The London property market is being increasingly recognized as a bubble and now even leading international banks are warning that the bubble may be set to burst.
Today, UBS has warned that London’s property market is “frothing” and last week Deutsche Bank were the property party pooper “calling time” on the London property “party.”
According to a new UBS report, England’s capital is home to the most significantly overvalued housing market of any major city in the world – and that means there’s a risk the bubble is close to bursting.
“When inexpensive financing is combined with bullish expectations, real estate prices eventually uncouple from the real economy,” said UBS head of global real estate Claudio Saputelli.
“We have seen this in the current cycle, particularly in the world’s leading financial centers, where housing prices are now, in many cases, fundamentally unjustified. The risk of a real estate bubble in these cities has risen sharply. While it is not always possible to prove conclusively the existence of a bubble, it remains essential to identify the signs of one early on.”
Deutsche bank’s research as seen in the latest edition of its Konzept magazine last week warned that:
“The dinner-party perception that prices for prime London property have always gone up is potentially a reason to worry. That everyone strongly believes they will continue to go up further is a cause for anxiety. Still, timing any turn is hard and it has long been a losing battle to call an end to the froth in this market. But perhaps we are close to the turning point.”
Deutsche describes previous examples of house-price slumps, notably in Hong Kong and Japan:
"There are multiple catalysts to suggest that 2015 is the turning point [for London]. The most significant are: impending higher interest rates, tighter macro-prudential policies and a deepening politicisation of the housing issue. Again, all that needs to happen is for investors to think price outcomes are asymmetric, with low upside and large downside."
"There is growing political risk embedded in prime London housing. It is not that prices cannot rise further. It is that the more they rise the greater the chance of a political backlash against further gains."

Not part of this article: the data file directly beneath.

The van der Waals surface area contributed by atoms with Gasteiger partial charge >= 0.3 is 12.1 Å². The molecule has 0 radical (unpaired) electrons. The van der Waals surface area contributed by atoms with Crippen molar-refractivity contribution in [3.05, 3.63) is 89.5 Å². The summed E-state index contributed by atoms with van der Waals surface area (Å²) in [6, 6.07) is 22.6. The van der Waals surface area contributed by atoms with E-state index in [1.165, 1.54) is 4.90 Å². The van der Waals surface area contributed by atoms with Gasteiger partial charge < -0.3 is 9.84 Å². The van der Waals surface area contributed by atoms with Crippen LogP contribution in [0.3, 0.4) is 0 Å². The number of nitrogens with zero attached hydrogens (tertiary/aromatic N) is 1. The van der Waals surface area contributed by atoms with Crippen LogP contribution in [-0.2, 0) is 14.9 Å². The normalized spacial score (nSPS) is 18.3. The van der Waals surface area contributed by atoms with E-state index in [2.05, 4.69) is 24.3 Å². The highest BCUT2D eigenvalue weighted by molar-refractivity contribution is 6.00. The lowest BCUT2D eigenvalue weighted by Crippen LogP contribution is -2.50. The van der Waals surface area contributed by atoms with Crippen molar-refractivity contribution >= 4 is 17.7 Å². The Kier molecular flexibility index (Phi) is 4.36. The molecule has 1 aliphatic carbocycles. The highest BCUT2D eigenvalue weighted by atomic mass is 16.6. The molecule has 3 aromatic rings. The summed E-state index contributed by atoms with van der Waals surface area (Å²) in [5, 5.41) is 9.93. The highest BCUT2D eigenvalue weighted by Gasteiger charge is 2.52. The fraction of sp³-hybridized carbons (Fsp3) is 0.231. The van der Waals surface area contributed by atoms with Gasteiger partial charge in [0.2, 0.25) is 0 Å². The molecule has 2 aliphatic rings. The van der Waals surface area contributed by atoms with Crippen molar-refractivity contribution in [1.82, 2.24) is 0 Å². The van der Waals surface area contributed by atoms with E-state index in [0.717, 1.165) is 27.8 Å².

"Valuations are high relative to history, falling interest rates cannot provide further support, and given current affordability home ownership cannot rise materially. London’s property is unlikely to enjoy the next 30 years as it did the last."
We clearly warned in December 2014, that the London property bubble looks set to burst. According to a host of different measures it appears overvalued and indeed severely overvalued.
Indeed, we were one of the few brokerages and advisers to warn regarding the global property bubble prior to the global financial crisis. Our analysis of property markets led to growing concerns in 2004 and 2005 about the very high levels of mortgage and total debt being seen in the UK, U.S. and internationally.
Our research clearly warned regarding property bubbles in the UK, Ireland and the U.S. and we warned readers and especially clients about the risks this would pose to the global financial system and economy and the risks of a global financial crisis.
Now is a good time to reduce allocations to overvalued property markets in many leading international cities such as New York, Hong Kong, Singapore, London and elsewhere and to diversify into physical gold.
A bursting of property bubbles in London and New York would be expected to have an impact on national economies and indeed on national property markets. Sentiment would be badly impacted.
Caution should be the order of the day.